HollandCity & Amsterdam
By means of the HollandCity strategy, NBTC aims to spread visitors in terms of time and space, and attract visitors who spend above average. By promoting our country abroad as one large metropolis, we ensure that our guests leave the beaten track more often and discover other, sometimes unknown, places in Holland. This is necessary as the number of visitors to our country has increased significantly in recent years and will continue to increase in the foreseeable future. Many visitors head to Amsterdam. Our capital has an unparalleled magnetism for foreign visitors. This has always been the case and will always be the case. When presenting our country, it therefore makes absolute sense to include Amsterdam.
On the one hand, we have visitors who come to Holland for a brief period and exclusively for the icons of Amsterdam. These guests are often visiting our country for the first time, making it a challenge to persuade them to visit another Dutch city instead of Amsterdam. On the other hand, there are visitors who have visited our country before and already know Amsterdam. This group is open to a new but similar travel experience.
However, they are not yet familiar with other cities. With this group, we use the appeal of Amsterdam to tempt them to visit the lesser-known places in our country. For an effective distribution of visitors in Holland, Amsterdam is therefore, above all, a means to an end, not an end in itself. This enables us to better direct the future flows of visitors. If we do not, visitors interested in Amsterdam will not look beyond the capital. NBTC does not carry out campaigns or activities that are entirely focused on Amsterdam.
In the NBTC cooperation and financing model, there is therefore no specific allocation of funds dedicated to promoting the city of Amsterdam. However, there is a collective collaboration in which several parties, including Amsterdam in relevant cases, participate in marketing activities around a common goal or interest and finance these activities together.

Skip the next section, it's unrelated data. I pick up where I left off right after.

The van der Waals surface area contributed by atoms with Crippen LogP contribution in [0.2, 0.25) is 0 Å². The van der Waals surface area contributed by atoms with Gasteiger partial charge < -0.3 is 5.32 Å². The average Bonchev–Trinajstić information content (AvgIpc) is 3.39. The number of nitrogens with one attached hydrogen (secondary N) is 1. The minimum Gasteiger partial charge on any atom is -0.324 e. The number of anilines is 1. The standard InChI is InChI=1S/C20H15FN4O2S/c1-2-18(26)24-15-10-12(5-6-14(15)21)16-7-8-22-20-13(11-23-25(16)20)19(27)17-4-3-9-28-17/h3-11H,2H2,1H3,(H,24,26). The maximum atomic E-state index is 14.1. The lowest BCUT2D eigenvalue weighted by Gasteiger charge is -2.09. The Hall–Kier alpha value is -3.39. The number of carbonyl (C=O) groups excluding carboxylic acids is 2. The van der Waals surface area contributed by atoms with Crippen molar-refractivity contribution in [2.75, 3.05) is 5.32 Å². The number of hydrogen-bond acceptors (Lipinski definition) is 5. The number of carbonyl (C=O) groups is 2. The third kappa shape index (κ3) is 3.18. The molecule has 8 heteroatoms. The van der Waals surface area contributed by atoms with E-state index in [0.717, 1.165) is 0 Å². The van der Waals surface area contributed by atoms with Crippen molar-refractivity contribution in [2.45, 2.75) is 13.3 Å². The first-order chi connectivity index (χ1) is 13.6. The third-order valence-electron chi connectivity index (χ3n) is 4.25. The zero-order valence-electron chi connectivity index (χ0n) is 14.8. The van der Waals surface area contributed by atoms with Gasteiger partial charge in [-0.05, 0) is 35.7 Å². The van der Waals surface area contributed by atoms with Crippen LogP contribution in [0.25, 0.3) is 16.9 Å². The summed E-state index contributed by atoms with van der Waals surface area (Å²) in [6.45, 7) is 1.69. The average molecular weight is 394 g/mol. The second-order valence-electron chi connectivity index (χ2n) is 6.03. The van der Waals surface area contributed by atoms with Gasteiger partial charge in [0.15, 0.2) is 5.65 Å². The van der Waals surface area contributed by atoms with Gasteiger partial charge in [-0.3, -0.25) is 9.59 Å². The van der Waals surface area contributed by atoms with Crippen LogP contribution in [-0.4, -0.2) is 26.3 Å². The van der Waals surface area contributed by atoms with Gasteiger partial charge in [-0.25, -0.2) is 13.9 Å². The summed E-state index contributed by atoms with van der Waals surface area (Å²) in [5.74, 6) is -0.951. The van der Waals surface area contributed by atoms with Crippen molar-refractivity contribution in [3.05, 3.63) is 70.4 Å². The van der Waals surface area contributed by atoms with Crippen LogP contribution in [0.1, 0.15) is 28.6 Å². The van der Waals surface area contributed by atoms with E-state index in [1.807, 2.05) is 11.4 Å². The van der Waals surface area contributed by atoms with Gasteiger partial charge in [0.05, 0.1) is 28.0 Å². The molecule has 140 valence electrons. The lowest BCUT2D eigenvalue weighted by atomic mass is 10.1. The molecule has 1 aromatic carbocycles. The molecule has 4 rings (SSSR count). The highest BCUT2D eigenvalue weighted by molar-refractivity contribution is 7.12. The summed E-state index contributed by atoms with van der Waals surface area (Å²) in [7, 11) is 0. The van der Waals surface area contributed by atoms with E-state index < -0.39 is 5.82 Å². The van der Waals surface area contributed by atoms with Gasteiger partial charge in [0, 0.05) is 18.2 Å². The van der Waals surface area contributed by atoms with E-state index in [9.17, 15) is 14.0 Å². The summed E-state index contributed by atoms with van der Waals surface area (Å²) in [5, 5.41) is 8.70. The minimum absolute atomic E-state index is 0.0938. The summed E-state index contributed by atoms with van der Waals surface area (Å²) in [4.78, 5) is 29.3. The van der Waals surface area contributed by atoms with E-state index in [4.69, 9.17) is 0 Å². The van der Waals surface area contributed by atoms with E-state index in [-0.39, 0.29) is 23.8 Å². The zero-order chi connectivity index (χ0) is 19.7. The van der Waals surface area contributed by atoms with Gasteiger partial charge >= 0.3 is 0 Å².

The success of HollandCity
An example of how we use Amsterdam to spread visitors across Holland is our campaign focused on the Golden Age. The offer in Amsterdam is linked to lesser-known cities such as Dordrecht, Enkhuizen, Hoorn and Middelburg. This is how we tempt visitors who would normally only visit the capital to also venture off the beaten track. The fact that you can persuade foreign visitors to visit destinations other than Amsterdam is also apparent from the success of the Mondriaan to Dutch Design theme year, initiated by NBTC. In 2017, the theme attracted over 600,000 visitors throughout Holland, from Drachten to Bergeijk.
Amsterdam on Holland.com
The interest in Amsterdam also plays a major role on our Holland.com website. The vast majority of visitors end up on Holland.com after searching for information via Google. The editors of Holland.com use this to indicate the information needs and interests of the person searching. By identifying these interests through search behaviour and behaviour on Holland.com, we guide visitors towards appealing alternatives outside of Amsterdam. For example, we can tempt someone who shows an interest in museums in Amsterdam on our website with content about museums outside Amsterdam. We strive to show each visitor a different version of Holland.com, based on their interest in destinations and activities, we make visitors aware of destinations and attractions outside Amsterdam. They enter the website with an interest in Amsterdam and leave the website with ideas for discovering lesser-known destinations.
Collaboration NBTC and Amsterdam Marketing
NBTC and Amsterdam Marketing naturally work closely together, for example, in the field of research & data, marketing activities for the business market and coordination with regard to the listing of Amsterdam on Holland.com. Amsterdam Marketing also takes part in the HollandCity Marketing Council, in which NBTC, together with a number of other regions and cities, is working on a Delta Plan for Holland. Finally, both parties have coordinated their strategies for diversification.